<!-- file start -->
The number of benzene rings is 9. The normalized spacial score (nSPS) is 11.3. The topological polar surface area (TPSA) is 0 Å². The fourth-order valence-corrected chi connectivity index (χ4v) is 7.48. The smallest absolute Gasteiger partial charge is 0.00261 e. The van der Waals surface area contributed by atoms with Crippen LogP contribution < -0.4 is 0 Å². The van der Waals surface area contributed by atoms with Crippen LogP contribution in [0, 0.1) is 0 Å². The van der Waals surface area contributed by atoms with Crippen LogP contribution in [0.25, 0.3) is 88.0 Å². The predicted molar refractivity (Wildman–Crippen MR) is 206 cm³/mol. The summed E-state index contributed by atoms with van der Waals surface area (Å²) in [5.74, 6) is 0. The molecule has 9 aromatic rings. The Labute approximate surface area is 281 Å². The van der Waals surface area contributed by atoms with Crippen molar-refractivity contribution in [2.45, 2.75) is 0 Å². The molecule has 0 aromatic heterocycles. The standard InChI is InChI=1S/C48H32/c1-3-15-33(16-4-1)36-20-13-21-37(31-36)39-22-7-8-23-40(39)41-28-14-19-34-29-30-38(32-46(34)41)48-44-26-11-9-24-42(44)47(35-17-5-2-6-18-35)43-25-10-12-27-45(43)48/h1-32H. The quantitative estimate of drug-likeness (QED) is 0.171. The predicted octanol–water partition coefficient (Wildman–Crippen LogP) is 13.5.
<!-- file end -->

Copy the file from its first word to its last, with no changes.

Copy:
The number of benzene rings is 9. The normalized spacial score (nSPS) is 11.3. The topological polar surface area (TPSA) is 0 Å². The fourth-order valence-corrected chi connectivity index (χ4v) is 7.48. The smallest absolute Gasteiger partial charge is 0.00261 e. The van der Waals surface area contributed by atoms with Crippen LogP contribution < -0.4 is 0 Å². The van der Waals surface area contributed by atoms with Crippen LogP contribution in [0, 0.1) is 0 Å². The van der Waals surface area contributed by atoms with Crippen LogP contribution in [0.25, 0.3) is 88.0 Å². The predicted molar refractivity (Wildman–Crippen MR) is 206 cm³/mol. The summed E-state index contributed by atoms with van der Waals surface area (Å²) in [5.74, 6) is 0. The molecule has 9 aromatic rings. The Labute approximate surface area is 281 Å². The van der Waals surface area contributed by atoms with Crippen molar-refractivity contribution in [2.45, 2.75) is 0 Å². The molecule has 0 aromatic heterocycles. The standard InChI is InChI=1S/C48H32/c1-3-15-33(16-4-1)36-20-13-21-37(31-36)39-22-7-8-23-40(39)41-28-14-19-34-29-30-38(32-46(34)41)48-44-26-11-9-24-42(44)47(35-17-5-2-6-18-35)43-25-10-12-27-45(43)48/h1-32H. The quantitative estimate of drug-likeness (QED) is 0.171. The predicted octanol–water partition coefficient (Wildman–Crippen LogP) is 13.5.